By Show and Tell
By Bree Davies
By Bree Davies
By Cory Casciato
By Emilie Johnson
By Robin Edwards
By Bree Davis
By Josiah M. Hesse
In 2001, Denver's Museum of Contemporary Art launched what became the first in a series of biennial exhibits. It was such a good idea, it's a wonder the Denver Art Museum didn't think of it first.
Having a regular exhibition devoted to local art is compelling because it's about living here right now -- which, last I checked, is what we're all doing. This focus on our own community, combined with the status of the MCA, guarantees that these biennials will always be among the most talked-about events in the local art world.
That's certainly been as true in the past as it is with the current exhibit, 2005 BIENNIAL BLOW OUT, which has been talked about for months -- even though it just opened last weekend.
There are some differences in how this show was organized compared to the past. For the first one, then-director Mark Masuoka took the traditional approach associated with biennials: He invited artists, picking fifteen to showcase. For the second year, Cydney Payton, the MCA's current director, turned the biennial into a juried show in which she chose ten artists and asked each of them to invite another, for a grand total of twenty. This time, Payton invited London-based critic, dealer and artist Kenny Schachter to be the juror, asking him to select ten artists from the 780 who entered. Those are some seriously tough odds.
Bringing in an out-of-country juror to shape the current biennial is not the key difference, however: It's the fact that artists from Arizona, Montana, New Mexico, Idaho, Utah and Wyoming were eligible for inclusion. In past years, the show had been limited to those living in Colorado. As a product of this change, only six of the ten in the show are Colorado artists, and nearly all of them are from Denver.
Less irksome but still annoying is that Schachter is not coming to Denver to explain what he did; he just left behind a bare-bones juror's statement. Thank goodness one picture is worth a thousand words, because we can intuit what logic Schachter used simply by looking at his choices.
First, Schachter's clearly interested in photo-based and photo-derived works, and many of his choices fall into one of those two categories; second, he likes alternative media, with four of the ten artists doing installations; third, he prefers art with a representational quality to it, since even the figural abstractions lean that way; finally, Schachter apparently doesn't like painting, because there isn't even one in the show. Sculpture fares only slightly better: One artist working in the medium was accepted.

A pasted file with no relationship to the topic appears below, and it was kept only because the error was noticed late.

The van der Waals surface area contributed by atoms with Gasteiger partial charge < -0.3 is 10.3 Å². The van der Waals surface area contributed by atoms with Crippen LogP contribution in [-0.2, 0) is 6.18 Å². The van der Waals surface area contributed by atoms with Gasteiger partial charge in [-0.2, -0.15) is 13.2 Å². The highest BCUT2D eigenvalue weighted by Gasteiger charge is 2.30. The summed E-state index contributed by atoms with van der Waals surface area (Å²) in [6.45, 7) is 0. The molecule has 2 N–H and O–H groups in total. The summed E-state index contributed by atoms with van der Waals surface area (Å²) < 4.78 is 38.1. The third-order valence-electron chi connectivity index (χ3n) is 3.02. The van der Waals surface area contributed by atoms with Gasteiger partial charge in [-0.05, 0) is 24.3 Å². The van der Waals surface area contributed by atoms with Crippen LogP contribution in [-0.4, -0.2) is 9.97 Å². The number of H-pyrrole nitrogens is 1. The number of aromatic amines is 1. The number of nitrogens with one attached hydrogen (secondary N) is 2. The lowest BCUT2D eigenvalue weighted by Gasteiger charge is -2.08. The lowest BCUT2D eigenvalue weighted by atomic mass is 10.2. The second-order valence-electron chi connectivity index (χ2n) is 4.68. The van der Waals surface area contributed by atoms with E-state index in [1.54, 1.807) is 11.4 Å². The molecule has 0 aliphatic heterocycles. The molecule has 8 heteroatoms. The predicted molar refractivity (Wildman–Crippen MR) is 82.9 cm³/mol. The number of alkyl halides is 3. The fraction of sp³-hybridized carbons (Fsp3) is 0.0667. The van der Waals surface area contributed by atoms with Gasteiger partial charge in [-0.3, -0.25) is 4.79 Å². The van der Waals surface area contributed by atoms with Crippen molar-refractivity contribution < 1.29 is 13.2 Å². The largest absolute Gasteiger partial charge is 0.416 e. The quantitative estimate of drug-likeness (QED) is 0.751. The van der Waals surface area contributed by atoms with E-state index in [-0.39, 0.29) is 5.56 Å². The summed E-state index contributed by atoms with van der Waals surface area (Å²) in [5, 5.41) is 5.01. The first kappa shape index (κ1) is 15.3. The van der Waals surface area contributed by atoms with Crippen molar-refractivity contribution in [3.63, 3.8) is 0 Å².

The 2005 BIENNIAL BLOW OUT begins with three digital drawings by Denver artist Louisa Armbrust, whose works are the closest thing to paintings in the show. They're also the closest things to abstracts because they are covered with stick figures. All three have a dove-gray ground on which Armbrust placed reductive aerial views of school playgrounds, with the children done in bright colors. This shared color scheme lends the pieces a retro quality that makes them reminiscent of barkcloth drapes from the 1940s.
Around the corner are four conceptual self-portraits by Denver artist Jason Patz, digital inkjet prints based on photos. As is usual for Patz, these deceptively simple photos are fabulous. Patz took these photos of himself from an arm's length, thus allowing the viewer into his personal space. He has an unerring sense for perfectly balanced compositions, as is prominently displayed in "#3-116," one of the four on view. This skill with arranging forms must come naturally to Patz, especially when you consider that he took these masterfully composed photos without being able to look through the viewfinder. Another strength of the Patz self-portraits is the narrative content suggested by his impassive facial expressions. Not only that, Patz cropped his eyes out of each picture, suggesting a symbolic blindness.
At this point, viewers will need to turn around and go down the opposite hallway. First is an oddball if charming installation made of hand-embroidered paper napkins thumbtacked to the wall. The napkins, by Angela Ellsworth from Arizona, hold small portraits of her friends and family done in black thread.
A more substantial installation, "nude-topia," is ensconced in its own small gallery across from the wall of napkins. For this difficult-to-understand piece, Denver artist Susan Meyer stacked plywood planks in organic shapes one over another and mounted the pile on wooden legs. She then placed ready-made figures on the plywood, including a little travel trailer that presumably expresses the nude tourists suggested by the title. Around the edge is a shiny stamped metal runway, and in the front, a chair and a small table.